Тhe Real World: Global energy transformed

COMMENTARY Environment

Тhe Real World: Global energy transformed

Dec 15th, 2007 4 min read
COMMENTARY BY

Visiting Fellow in Russian and Eurasian Studies and International Energy Policy in the Douglas and Sarah Allison Center for Foreign and National Security Policy, a division of the Kathryn and Shelby Cullom Davis Institute for International Studies, at The

The world is on the eve of a new energy order that is going to change the way that Middle Eastern suppliers and consumers around the world do their business. This is not the opinion of a radical environmentalist or even of prominent ecological activist and former U.S. Vice President Al Gore.

Fatih Birol is chief economist of the International Energy Agency, the Organization of Economic Cooperation and Development-affiliated agency created after the oil shocks of the 1970s to coordinate the West's reaction to energy crises.

Birol, a former Organization of Petroleum Exporting Countries official, presented the findings of the IEA's flagship publication "World Energy Outlook 2007: China and India Insights" this week to U.S. Congress on Capitol Hill in Washington.

He highlighted several trends that will pose major challenges to advanced economies and developing nations alike.

The rise of demand in China, India, other developing countries and even oil and gas producing states, insufficient levels of available supply, and a woeful lack of investment driven by "resource nationalism," are quickly transforming energy markets. This will have major implications to both Middle Eastern producers and consumers world wide.

The Gulf is the richest and most important oil region in the world. In 2006, Gulf countries produced 28 percent of the world's oil and held over half of the world's oil reserves.

Birol stressed that non-OPEC production is projected to fall by 2015, and most of increases in production must come from OPEC, primarily the Gulf. Saudi Arabia is they key oil producer that holds 25 percent of the world's reserves and holds the title of the world's only swing producer.

Saudi Arabia maintains the world's largest crude oil production capacity, estimated to be around 11.3 million barrels a day. The kingdom plans to increase its oil production capacity to 12.5 million barrels a day by 2009. Saudi Arabia is seeking to stay ahead of the demand curve, with a policy that seeks to maintain excess capacity. However, its swing producer power is declining as it currently has only between 1-2 million barrels a day of excess capacity.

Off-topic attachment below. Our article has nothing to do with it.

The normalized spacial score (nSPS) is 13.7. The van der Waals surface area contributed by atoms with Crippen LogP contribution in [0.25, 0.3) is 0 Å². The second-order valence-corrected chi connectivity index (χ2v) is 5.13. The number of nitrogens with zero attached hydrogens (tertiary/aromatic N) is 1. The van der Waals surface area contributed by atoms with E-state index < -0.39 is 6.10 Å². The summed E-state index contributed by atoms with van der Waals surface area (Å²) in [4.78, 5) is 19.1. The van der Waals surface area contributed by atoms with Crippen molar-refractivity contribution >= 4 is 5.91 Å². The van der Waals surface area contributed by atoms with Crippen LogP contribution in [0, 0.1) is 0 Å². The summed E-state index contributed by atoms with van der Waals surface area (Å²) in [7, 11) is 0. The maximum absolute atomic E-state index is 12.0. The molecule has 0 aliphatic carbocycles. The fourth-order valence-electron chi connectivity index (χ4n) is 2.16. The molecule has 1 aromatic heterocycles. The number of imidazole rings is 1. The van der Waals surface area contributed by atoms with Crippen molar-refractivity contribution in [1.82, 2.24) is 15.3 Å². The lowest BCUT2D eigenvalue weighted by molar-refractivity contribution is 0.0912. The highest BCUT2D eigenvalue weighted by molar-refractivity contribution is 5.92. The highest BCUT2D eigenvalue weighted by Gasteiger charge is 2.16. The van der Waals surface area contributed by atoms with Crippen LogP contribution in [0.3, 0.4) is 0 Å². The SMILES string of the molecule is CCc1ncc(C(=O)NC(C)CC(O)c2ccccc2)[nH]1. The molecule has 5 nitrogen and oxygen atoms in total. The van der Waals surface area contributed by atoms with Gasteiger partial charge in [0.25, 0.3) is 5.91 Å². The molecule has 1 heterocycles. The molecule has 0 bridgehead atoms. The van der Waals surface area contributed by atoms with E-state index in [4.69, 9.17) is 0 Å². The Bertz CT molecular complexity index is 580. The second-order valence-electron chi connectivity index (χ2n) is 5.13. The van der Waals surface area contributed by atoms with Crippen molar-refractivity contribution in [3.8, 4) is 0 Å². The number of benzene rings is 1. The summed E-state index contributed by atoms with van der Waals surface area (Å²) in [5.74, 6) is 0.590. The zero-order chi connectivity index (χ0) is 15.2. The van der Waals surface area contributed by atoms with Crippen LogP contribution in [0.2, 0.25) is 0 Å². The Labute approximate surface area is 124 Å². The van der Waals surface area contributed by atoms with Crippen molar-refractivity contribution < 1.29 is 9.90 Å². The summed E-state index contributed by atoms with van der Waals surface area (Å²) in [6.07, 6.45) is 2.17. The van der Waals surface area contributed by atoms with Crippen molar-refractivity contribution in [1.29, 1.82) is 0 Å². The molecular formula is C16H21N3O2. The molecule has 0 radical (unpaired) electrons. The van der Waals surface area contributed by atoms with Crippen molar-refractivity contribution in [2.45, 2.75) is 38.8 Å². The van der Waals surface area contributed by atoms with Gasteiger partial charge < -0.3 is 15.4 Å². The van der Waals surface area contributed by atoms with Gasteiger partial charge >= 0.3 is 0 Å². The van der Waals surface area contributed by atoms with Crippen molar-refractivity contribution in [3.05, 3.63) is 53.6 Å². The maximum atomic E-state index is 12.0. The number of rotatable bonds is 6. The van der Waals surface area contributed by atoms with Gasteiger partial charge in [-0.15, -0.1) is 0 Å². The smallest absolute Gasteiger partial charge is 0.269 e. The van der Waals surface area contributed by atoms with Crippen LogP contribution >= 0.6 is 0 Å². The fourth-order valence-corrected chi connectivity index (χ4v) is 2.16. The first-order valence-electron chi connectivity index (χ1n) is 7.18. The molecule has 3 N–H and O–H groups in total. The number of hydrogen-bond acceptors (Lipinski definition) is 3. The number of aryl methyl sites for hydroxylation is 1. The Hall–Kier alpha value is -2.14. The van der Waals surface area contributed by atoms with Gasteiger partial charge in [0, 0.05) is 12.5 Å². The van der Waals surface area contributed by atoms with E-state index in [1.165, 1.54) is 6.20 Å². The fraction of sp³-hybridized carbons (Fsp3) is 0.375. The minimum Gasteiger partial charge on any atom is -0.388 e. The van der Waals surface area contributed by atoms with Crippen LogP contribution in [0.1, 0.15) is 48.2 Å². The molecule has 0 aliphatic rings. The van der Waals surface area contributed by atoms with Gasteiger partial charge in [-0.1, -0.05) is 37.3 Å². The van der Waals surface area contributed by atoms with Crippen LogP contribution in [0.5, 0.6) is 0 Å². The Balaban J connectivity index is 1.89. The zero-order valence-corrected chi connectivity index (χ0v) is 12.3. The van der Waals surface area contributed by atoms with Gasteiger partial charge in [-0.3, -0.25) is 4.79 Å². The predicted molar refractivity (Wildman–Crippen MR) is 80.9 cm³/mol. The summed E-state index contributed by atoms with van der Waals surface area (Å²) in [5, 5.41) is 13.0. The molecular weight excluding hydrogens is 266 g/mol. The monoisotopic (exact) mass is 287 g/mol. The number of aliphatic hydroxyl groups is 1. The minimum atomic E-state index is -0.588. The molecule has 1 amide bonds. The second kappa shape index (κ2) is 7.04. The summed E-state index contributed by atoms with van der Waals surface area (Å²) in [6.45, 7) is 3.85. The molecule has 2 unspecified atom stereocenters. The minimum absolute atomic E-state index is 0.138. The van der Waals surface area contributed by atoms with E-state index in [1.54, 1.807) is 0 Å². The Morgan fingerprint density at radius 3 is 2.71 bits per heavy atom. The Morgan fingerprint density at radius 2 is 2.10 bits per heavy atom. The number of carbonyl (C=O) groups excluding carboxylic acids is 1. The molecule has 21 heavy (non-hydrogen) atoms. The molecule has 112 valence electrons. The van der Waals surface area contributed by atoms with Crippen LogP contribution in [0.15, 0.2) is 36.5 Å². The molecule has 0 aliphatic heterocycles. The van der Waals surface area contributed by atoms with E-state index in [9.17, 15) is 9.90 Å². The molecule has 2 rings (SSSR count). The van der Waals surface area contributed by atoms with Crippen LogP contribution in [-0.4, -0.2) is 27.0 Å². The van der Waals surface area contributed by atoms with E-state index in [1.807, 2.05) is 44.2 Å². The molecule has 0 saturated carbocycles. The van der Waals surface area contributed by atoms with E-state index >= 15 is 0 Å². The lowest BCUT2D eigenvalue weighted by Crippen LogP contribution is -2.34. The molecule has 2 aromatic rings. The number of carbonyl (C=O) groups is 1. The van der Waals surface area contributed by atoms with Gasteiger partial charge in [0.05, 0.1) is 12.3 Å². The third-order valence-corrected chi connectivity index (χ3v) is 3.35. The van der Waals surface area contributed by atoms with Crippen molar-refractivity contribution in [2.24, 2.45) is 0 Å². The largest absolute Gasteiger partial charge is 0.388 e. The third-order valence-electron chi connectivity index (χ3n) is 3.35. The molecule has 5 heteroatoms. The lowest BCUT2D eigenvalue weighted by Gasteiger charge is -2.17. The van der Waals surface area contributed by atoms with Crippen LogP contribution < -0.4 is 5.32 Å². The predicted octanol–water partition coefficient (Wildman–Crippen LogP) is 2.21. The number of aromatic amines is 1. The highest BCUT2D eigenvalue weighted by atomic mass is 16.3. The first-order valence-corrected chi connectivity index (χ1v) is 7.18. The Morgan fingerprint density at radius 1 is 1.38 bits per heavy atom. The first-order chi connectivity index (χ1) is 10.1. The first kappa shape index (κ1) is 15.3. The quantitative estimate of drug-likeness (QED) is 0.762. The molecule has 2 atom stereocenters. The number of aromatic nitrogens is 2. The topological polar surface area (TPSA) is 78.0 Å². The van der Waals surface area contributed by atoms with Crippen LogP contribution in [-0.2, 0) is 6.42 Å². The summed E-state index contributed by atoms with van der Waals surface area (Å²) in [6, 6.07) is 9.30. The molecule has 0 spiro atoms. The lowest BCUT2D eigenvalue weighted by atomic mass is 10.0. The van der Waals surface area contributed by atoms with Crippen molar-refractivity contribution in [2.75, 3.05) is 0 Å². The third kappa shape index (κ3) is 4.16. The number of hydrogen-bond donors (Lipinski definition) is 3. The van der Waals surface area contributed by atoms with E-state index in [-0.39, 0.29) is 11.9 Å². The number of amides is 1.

In Birol's opinion there are some serious transparency issues with the Saudi reserves. In a revealing interview for the French daily Le Monde in July, he effectively said that peak oil is just around the corner, and that without a drastic increase in Iraqi production the world will be in a crunch by 2015.

The Saudi government claims 230 billion barrels of reserves, and I have no official reason not to believe these numbers. Nevertheless, Saudi Arabia - as well as other oil producing countries and companies - should be more transparent with their numbers. Oil is a crucial good for all of us and we have the right to know how much oil, as per international standards, is left.

This is the closest an international civil servant can come to criticize the most powerful member of OPEC.

Most of the increases in production will have to come from OPEC areas and the national oil companies therein, the IEA says. OPEC members outside the Gulf (excluding Angola) are projected to increase their production capacity only moderately. This leaves the Persian Gulf and, specifically, Saudi Arabia, Iran, and Iraq.

While the Saudis at least are trying to contribute their share to supply increase, Iranian oil sector mismanagement is famous. Due to massive subsidization аnd growing demand for gasoline, and shortage of gas for oil well injection, Iran might stop exporting natural gas by 2015.